Report: Newsworthy Event Happens During Protest Against Newsworthiness.

The story is meant to be a laugh, right there next to “Fla. Man Punches Shark in the Face, Snaps Photo” and the slightly more straightforward “Playboy Model Detained After Allegedly Trying to Open Plane Door Mid-Flight.”

This one starts, “A Norwegian radio journalist quit on the air after complaining about her job and saying she wouldn’t read the day’s news because ‘nothing important has happened anyway,'” and the rest of it writes itself.

So it’s a laugh. It’s a woman quitting her job in the craziest way possible — a newsman denying the existence of news — and maybe she’s worthy of being sandwiched between shark-punchers and gravity-unaware Playboy models. But any journalist worth his/her reporter’s notebook knows what she’s getting at. We’re coming to a point in our society where we need to ask a question that we should have asked a long time ago:

What is news?

I read a news feed each day — on Facebook. Is that news? I see a ticker of headlines on the bottom of CNN. Is that news? I have headlines and links arriving onto my desktop via my Twitter feed. Is that news? I check the front page of each morning. Is the stuff on there news?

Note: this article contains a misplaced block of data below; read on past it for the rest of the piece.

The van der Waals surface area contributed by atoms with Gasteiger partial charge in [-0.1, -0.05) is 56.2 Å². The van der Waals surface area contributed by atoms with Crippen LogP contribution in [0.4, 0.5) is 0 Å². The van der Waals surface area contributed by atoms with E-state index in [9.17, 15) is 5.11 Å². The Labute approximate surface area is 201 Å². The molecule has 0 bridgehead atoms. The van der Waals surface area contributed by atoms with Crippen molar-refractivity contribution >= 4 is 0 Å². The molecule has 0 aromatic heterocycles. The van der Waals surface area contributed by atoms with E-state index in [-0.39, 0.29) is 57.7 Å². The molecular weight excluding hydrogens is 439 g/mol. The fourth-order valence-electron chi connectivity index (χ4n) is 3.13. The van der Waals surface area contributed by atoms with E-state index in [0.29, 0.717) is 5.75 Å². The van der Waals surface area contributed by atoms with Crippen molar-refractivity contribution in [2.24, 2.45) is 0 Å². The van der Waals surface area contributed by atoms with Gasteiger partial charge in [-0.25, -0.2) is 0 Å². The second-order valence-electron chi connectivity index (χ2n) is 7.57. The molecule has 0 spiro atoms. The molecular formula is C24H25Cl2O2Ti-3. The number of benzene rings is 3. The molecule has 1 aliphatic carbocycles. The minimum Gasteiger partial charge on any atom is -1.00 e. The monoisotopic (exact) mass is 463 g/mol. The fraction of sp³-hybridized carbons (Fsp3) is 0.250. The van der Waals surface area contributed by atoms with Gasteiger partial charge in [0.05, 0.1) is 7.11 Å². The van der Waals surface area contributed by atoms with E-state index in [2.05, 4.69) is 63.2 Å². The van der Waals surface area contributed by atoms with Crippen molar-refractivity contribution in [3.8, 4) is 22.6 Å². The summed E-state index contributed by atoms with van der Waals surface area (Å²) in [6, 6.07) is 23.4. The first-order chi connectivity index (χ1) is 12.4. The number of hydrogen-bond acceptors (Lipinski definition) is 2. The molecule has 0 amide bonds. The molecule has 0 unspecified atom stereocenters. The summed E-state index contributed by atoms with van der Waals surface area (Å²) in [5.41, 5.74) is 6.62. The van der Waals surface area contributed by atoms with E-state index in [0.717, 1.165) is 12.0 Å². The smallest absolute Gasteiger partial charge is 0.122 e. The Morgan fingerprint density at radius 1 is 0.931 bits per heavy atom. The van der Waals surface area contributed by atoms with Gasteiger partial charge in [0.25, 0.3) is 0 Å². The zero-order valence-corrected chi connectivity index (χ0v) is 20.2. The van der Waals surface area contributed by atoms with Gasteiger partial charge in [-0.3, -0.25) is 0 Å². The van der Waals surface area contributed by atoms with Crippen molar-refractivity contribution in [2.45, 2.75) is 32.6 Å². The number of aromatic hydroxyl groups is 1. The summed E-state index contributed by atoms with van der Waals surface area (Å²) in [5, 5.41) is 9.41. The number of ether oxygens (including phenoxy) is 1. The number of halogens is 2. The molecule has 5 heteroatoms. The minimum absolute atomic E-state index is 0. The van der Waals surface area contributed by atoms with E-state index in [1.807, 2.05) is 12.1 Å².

What’s happened is, in the last 100 years — better yet, in the last 20! The last 5! — we’ve gone from a finite number of media outlets to an infinite number. On the web, we’ve got infinite space for news. We’ve got 24-hour news networks, and they need something to fill that time. We’ve got websites that need a constant F5-Refresh. The authoritative read on the matter is Neil Postman’s “Amusing Ourselves to Death,” but the short version is: when we created daily news outlets, we gave consumers a promise: we would deliver them the day’s news. But that means that every day, some form of news has to happen that’s worth delivering. So we’re filling it with what the Norwegian radio reporter probably considers “news”: news of incident, accident or occasion.

On the day she quit, the Norwegian reporter probably looked at the stories she’d been asked to read on air — Man punches shark! Playboy model attempts to open door mid-flight! — and asked, What the hell is this? Is this news?

But what I really wish she’d done is gone on air is asked, What is news anymore? What matters to you?

And if we’re not giving it to you, then why are you still listening?